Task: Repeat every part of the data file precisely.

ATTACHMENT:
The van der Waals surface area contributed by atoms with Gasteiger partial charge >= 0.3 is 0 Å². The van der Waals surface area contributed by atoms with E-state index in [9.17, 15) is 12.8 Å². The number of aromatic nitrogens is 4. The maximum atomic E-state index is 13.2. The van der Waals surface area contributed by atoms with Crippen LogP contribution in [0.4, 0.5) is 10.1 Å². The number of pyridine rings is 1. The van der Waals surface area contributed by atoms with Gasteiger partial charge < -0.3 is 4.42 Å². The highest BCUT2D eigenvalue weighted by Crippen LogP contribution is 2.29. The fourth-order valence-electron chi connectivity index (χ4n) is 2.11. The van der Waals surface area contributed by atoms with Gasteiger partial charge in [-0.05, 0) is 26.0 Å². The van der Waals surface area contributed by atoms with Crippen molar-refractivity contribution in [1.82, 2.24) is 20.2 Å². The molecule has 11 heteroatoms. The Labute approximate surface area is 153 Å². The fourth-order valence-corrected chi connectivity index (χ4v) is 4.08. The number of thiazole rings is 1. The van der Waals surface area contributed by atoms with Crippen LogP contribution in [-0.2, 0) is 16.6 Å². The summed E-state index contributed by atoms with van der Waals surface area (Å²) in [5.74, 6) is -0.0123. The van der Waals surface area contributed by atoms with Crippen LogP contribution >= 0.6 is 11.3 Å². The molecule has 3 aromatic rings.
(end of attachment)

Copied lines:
The van der Waals surface area contributed by atoms with Gasteiger partial charge >= 0.3 is 0 Å². The van der Waals surface area contributed by atoms with E-state index in [9.17, 15) is 12.8 Å². The number of aromatic nitrogens is 4. The maximum atomic E-state index is 13.2. The van der Waals surface area contributed by atoms with Crippen LogP contribution in [0.4, 0.5) is 10.1 Å². The number of pyridine rings is 1. The van der Waals surface area contributed by atoms with Gasteiger partial charge < -0.3 is 4.42 Å². The highest BCUT2D eigenvalue weighted by Crippen LogP contribution is 2.29. The fourth-order valence-electron chi connectivity index (χ4n) is 2.11. The van der Waals surface area contributed by atoms with Gasteiger partial charge in [-0.05, 0) is 26.0 Å². The van der Waals surface area contributed by atoms with Crippen molar-refractivity contribution in [1.82, 2.24) is 20.2 Å². The molecule has 11 heteroatoms. The Labute approximate surface area is 153 Å². The fourth-order valence-corrected chi connectivity index (χ4v) is 4.08. The number of thiazole rings is 1. The van der Waals surface area contributed by atoms with Crippen LogP contribution in [-0.2, 0) is 16.6 Å². The summed E-state index contributed by atoms with van der Waals surface area (Å²) in [5.74, 6) is -0.0123. The van der Waals surface area contributed by atoms with Crippen LogP contribution >= 0.6 is 11.3 Å². The molecule has 3 aromatic rings.